"I did not want to get divorced again, did not want to go through this thing with a broken family with kids," he says. "That was really very painful the first time."
This father of five, who wants to remain anonymous for his children's sake, looks back on his life and the mistakes he made.
"I frequently made assumptions and would mentally go over things in my head at home, all the time assuming that for example my wife was thinking or feeling something without asking her or checking in. I was living in sort of a delusional land for a while."
He says he felt frustrated about how to develop more intimacy in their relationship. Things got so bad that his second wife asked him to move out of the house.
"It was really a horrible experience," says the man, now 71. "It was lonely. I could be in my head all I wanted but it was deafening silence, lack of any kind of closeness... that actually helped me define what I really wanted primarily in my life, which was my relationship with my wife."
That was more than 20 years ago. It was a turning point that saved his marriage.
He and his wife went to a marriage counselor, but that wasn't enough to bring him out of his shell. Nor was one-on-one counseling.
So a therapist, psychiatrist Dr. Rob Garfield, recommended he join his "Friendship Lab," a therapeutic group of 5 to 7 men who learn how to become more comfortable opening up about their problems. They meet every other week with Garfield and his co-therapist, Jake Kriger, at the Men's Resource Center in Philadelphia. The two developed this model of group therapy 20 years ago.
"These are the same guys in their own community that can be functioning fairly well but personally feel disconnected," says Garfield, author of the 2015 book, "Breaking the Male Code: Unlocking the Power of Friendship."
Several of the men in the group have been members for more than 10 years. It helps participants learn to trust one another, communicate and open up.
Garfield says this physician who suffered from isolation is far from alone. He finds that many men, middle-aged and older, are a product of generations of male "coding."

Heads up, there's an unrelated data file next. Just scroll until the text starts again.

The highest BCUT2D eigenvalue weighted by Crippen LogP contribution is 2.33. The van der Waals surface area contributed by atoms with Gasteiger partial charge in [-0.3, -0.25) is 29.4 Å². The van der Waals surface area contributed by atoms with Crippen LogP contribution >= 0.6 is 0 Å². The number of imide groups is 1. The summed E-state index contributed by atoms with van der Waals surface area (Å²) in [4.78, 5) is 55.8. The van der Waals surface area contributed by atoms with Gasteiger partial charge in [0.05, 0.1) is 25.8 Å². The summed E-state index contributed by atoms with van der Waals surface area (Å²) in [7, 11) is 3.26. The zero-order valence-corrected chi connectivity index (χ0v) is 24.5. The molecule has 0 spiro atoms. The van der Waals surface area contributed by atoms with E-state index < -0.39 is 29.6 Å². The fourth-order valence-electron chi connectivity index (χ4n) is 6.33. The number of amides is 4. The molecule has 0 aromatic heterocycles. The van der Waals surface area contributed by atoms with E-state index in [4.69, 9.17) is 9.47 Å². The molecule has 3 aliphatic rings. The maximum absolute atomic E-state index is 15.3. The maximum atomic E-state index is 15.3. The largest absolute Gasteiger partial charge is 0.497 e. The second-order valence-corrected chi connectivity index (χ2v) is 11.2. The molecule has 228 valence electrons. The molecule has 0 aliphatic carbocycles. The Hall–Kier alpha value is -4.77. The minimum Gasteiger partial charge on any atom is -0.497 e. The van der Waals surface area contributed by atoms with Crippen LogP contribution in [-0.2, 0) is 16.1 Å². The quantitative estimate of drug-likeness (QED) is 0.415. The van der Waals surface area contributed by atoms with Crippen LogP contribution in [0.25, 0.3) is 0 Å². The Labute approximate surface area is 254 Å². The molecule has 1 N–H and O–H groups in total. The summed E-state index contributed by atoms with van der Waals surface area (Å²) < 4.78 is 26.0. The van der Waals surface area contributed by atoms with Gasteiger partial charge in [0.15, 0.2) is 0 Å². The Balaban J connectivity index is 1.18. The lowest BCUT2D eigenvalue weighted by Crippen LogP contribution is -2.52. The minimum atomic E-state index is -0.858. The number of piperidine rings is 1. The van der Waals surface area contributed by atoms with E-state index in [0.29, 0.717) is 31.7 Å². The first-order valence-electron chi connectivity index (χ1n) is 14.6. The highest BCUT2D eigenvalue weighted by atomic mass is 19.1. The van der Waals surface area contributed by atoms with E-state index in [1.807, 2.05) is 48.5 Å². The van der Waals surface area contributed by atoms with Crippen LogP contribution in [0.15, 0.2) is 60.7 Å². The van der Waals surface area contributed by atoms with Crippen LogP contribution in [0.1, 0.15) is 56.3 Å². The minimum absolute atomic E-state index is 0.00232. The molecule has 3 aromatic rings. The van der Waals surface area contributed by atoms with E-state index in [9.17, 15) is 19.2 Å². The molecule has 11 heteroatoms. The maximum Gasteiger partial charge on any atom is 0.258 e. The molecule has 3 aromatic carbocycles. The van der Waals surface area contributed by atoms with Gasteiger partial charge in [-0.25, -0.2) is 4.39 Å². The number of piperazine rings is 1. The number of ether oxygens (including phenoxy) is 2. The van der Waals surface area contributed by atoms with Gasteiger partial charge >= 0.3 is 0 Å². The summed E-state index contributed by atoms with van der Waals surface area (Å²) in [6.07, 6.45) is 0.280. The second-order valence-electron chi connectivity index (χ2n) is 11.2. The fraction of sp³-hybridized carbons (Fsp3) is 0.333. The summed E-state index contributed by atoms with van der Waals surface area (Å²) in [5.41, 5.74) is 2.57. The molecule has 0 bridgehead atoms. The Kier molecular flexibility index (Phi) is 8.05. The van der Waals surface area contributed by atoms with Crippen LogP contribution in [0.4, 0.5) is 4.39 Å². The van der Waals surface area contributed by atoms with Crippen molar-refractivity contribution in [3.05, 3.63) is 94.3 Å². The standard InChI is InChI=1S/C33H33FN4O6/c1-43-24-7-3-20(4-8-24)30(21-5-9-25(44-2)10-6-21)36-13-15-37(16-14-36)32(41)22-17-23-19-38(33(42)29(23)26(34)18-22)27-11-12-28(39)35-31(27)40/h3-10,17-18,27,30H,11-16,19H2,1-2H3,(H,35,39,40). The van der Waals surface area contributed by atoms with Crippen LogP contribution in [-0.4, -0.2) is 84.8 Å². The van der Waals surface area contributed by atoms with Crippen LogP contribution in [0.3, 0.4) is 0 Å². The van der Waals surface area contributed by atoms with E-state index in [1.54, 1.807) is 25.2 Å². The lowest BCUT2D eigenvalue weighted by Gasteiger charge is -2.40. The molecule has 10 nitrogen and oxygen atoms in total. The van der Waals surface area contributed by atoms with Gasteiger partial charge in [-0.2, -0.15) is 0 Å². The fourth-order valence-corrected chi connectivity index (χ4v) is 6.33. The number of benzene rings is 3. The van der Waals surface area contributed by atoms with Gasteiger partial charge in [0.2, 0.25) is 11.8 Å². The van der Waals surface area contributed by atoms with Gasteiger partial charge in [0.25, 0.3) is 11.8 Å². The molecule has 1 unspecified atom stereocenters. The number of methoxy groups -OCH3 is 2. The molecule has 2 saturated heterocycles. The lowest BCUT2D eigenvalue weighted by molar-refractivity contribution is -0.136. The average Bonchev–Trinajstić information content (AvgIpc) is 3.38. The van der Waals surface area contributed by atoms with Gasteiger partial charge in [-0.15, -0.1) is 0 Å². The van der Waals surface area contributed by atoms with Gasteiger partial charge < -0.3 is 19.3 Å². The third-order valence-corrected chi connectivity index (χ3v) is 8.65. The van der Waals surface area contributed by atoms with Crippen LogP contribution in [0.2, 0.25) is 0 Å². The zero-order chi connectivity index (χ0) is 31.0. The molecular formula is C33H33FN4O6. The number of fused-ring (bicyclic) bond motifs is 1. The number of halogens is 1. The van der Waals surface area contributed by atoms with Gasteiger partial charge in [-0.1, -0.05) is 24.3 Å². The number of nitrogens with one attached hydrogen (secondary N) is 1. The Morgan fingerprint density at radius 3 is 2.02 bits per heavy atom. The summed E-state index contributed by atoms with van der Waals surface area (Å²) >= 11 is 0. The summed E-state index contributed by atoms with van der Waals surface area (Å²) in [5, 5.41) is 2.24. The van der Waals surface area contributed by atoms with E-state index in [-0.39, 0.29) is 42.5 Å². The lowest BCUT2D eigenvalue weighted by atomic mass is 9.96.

"This is the way we're supposed to be: emotionally restrained, keeping things close to the vest, being in control, independent, competitive," he says. "These start from the time we're kids, as early as the age of three, and are reinforced through adulthood: the boy code, the guy code."
Garfield himself had great difficulty opening up decades ago. He went through a divorce and was starting a new career in his twenties.
"In men's group, it really accelerates their progress because they're getting support and actually hearing themselves kind of mirrored by other men, who on the surface look pretty good but are going through the same things," he says.
The Philadelphia physician, who asked that his name be withheld out of privacy concerns, has been a part of the friendship lab for 20 years.
"It's just a main venue that's safe for expression for anything that you wanted to bring up with the idea that you're not going to be judged, you're going to be heard, that you're going to get honest feedback from guys that you know, respect and like," he says.
"I didn't tend to have sustained relationships with men that would allow me to get into a lot of this personal information. I never had problems per se relating from a guy to a guy. As far as relating some of these issues, there wasn't really anybody I would trust. That I could tell them about anything that was on my mind."
Garfield, who teaches in the Department of Psychiatry at the University of Pennsylvania, designed a national survey in 2012 with a research group looking at the friendships of 380 men from a variety of age groups, races and ethnicities.
"Most guys have friends. In general the research shows men have as many friendships as women have but the quality is often very different. If a guy tells you he has a good friend, he may see them once every 3 to 5 years," says Garfield.
"What they wanted was more emotional intimacy in friendships to be able to express their feelings more."
Some men might also worry they will lose their romantic partner's respect by being too "soft." Garfield disagrees.
"My experience in getting feedback from women is that it's a relief. They're not thinking this guy is turning into a wimp," he says. "He's actually present and accounted for. He's showing up."
Dr. Garfield says one of his roles in the Friendship Lab is to help steer the men to talk using a language of emotion.
"Some men are actually able to do this fairly easily. Other men have to learn words like sad or shocked or hurt, these kinds of feeling words that actually put them in touch with raw emotions that they're feeling," says Garfield.
Garfield says the price of not opening up is not just profound depression but illness as well. Some men come to the group complaining of gastrointestinal problems or other issues like drinking too much.
"Many of these guys have physical kinds of problems that they don't really understand is connected with their isolation," says Garfield.
The Philadelphia physician says it took months to begin to trust others in the group, but after years that included annual sailing or other bonding day trips, he began to open up knowing that what they said in group was confidential and safe.
"The group itself is brutally honest. We're very interested in not discussing fluff in any way or small talk, and if someone is having a hard time expressing where they are, for whatever reason, it becomes pretty apparent because you've been working with these people for years. There's no hesitancy to call somebody else out to say listen, 'This really is not you. You're really being inhibited. What's goin